The Deadliest Accident in U.S. Professional Sports History

Eric Vickrey

Professional baseball faced a similar postwar influx. More than 500 major leaguers and 4,000 minor leaguers had swapped jerseys for military fatigues during the previous four years. Two former big leaguers, Harry O’Neill and Elmer Gedeon, plus more than 100 minor-league players, lost their lives.

The Other Jackie Robinson Story

Earl Ofari Hutchinson

The universally recognized and celebrated defining moment in Jackie Robinson’s life is the moment that he stepped to the batter’s plate at Ebbets Field in Brooklyn on April 15, 1947. That Robinson attained immortality by breaking the color barrier in Major League Baseball. The annual rite of sports passage in the decades since is to mark the opening day of the baseball season with glowing tributes, remembrances, and much pageantry about the day, Robinson, and how it and he changed sports forever.

Have African-Americans Left Baseball?

Keli Goff

While the Jackie Robinson biopic 42 has become a certified success, attracting a diverse audience on its way to becoming No. 1 at the box office during its opening weekend, black Americans are still facing barriers to the baseball field. The opening of 42 occurred several days before the annual celebration of Jackie Robinson Day -- April 15, the day Robinson officially broke the color barrier -- when every baseball player, manager, coach and umpire in Major League Baseball sports his number, 42. But in recent decades, the number of African-American players has decreased with each passing year.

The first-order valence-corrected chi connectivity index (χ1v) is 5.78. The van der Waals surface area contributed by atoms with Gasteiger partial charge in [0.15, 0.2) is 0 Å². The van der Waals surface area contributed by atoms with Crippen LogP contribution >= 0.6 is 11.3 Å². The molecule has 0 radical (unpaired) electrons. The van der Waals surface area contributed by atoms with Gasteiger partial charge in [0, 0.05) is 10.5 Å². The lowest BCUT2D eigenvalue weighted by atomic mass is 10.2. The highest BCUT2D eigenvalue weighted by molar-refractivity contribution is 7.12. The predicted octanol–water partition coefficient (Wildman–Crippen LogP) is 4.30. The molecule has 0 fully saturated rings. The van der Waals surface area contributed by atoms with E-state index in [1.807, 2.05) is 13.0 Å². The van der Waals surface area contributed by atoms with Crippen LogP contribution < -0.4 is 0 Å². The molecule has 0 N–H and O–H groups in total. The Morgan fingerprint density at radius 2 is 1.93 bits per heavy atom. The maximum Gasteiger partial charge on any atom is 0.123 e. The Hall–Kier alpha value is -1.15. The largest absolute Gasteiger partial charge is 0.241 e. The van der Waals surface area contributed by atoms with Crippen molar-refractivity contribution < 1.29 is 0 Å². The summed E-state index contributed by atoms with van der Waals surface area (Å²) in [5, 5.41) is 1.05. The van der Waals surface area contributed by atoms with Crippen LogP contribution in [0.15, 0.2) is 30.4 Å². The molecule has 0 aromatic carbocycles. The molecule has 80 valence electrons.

How Small-Market Baseball Triumphed in 2012

Michael Cancella

As often is the case in baseball, the only major sport without a salary cap, expectations of success often correlated with the size of the team's associated payroll.  Going into the 2012 season, the Red Sox payroll was a nearly incomprehensible $173 million.  Its three highest-paid players –Adrian Gonzalez, Carl Crawford and Josh Beckett - made a combined $59 million, a huge number in itself, especially when compared with the lowly Oakland Athletics projected payroll which totaled $55 million, 29th out of 30 teams in baseball and dead last in the American League.  Yet experts and expectations aside, the Red Sox, for all their money and talent, had imploded, finishing 69-93, easily the worst record they had booked since 1965.

Don’t Mourn Baseball’s Demise Just Yet

Tyler Huggins

Sports journalists are jockeying to declare baseball's impending death. None of these doomsayers knows exactly when America's pastime will cease to be (the Mayan calendar proves remiss in this regard), but rest assured, it will occur sometime in the future. Realistically, the death of Major League Baseball is a long way off. Despite the breadth of criticism baseball receives, the sport thrives off the support of diehard fans, corporate sponsorships, and regional popularity. 

New York vs. Chicago: Rating the Charms of the Big Apple and the Windy City

Beth Kaiserman

Two cities. One a thriving metropolis of Midwestern opportunity, the other a concrete nexus of humanity searching for answers. Chicago and New York City. Both bustling with young people full of hopes and dreams. Both attracting hoards of newcomers eager to drink craft beers in the “up-and-coming” neighborhoods on the outskirts of downtown. But each city boasts its own charms, and at least one reason why its born-and-bred citizens won’t call anywhere else home.

Subscribe to RSS - baseball